Like Duncan, I have watched plenty of Thomas videos, in my case in the company of my three-year-old son Henry. One thing that has often struck me about Sodor Railways is the vast amount of excess capacity. The most common plotline goes like this: Some engine has a job to do. However, said engine chooses to do something else out of vanity, unwillingness to go out in bad weather, curiosity, or something similar. Late in the episode, either the engine realizes the error of his ways and does his job, or some other engine does it for him. In either case, the original engine learns his lesson: that it is best to be Really Useful and not to cause Confusion and Delay. (Only, he never really learns the lesson — see the next episode.)

Read more at Medium.

Say It Ain’t So, Ben

By James Kwak

Is it the money?

No.

Federal Reserve Chair Ben Bernanke, the man who saved the global economy, is becoming an adviser for Citadel, a hedge fund management company. Bernanke will provide advice to Citadel’s fund managers and will also meet with its clients (that is, the limited partners who invest in those funds).

It’s easy to see why Citadel wants Bernanke. He’s a smart man. He knows the inner workings of the world’s central banks as well as anyone. Although he won’t be a registered lobbyist, he can pick up the phone and get anyone in the world to answer, if he wants to. And, perhaps most importantly for the bottom line, the wow factor of having Bernanke meet with investors will help immeasurably with sales — bringing investments in the door.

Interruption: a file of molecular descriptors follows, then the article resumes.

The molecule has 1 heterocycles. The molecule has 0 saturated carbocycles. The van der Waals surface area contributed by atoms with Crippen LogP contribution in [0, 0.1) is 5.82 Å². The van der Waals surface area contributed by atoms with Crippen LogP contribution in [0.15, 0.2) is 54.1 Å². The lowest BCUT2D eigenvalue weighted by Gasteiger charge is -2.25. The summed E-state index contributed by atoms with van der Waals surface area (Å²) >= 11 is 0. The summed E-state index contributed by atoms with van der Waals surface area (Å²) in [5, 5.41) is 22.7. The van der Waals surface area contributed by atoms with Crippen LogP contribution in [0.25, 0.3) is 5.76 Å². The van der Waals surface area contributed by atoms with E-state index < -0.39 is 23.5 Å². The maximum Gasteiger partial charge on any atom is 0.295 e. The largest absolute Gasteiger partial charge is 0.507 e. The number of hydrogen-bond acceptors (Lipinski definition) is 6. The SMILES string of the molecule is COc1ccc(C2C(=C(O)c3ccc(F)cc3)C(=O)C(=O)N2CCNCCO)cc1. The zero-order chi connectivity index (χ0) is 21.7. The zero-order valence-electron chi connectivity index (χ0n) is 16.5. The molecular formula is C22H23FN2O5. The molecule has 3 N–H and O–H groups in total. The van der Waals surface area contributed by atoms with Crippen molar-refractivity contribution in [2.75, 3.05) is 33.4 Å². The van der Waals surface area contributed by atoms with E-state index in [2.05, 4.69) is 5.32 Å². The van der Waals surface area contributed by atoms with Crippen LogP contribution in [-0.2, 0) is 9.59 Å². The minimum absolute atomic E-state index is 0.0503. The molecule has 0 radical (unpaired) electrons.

The bigger question, as always, is why Bernanke wants Citadel.

Read more at Medium.

It Can Wait. Really.: The Real Solution to Notification Overload

By James Kwak

Beeping iPads! Buzzing phones! Zapping watches! Soon, apparently, we won’t be able to complete a thought without being interrupted by some “intelligent” piece of technology.

The solution, according to Steven Levy, is yet more technology:

a great artificial intelligence effort to comb through our information, assess the urgency and relevance, and use a deep knowledge of who we are and what we think is important to deliver the right notifications at the right time. . . .

the automated intake of our information will allow us to “know by wire,” as super-smart systems learn how to parcel things out in the least annoying and most useful fashion. They will curate better than any human can.

First of all, I’m skeptical. So is Levy, apparently; just a few paragraphs up, he writes, “the idea of One Feed to Rule Them All is ultimately a pipe dream.” The same factors that make it impossible for one company to create a perfectly prioritized feed make it impossible for one company to create a perfectly prioritized stream of notifications.

Read more at Medium …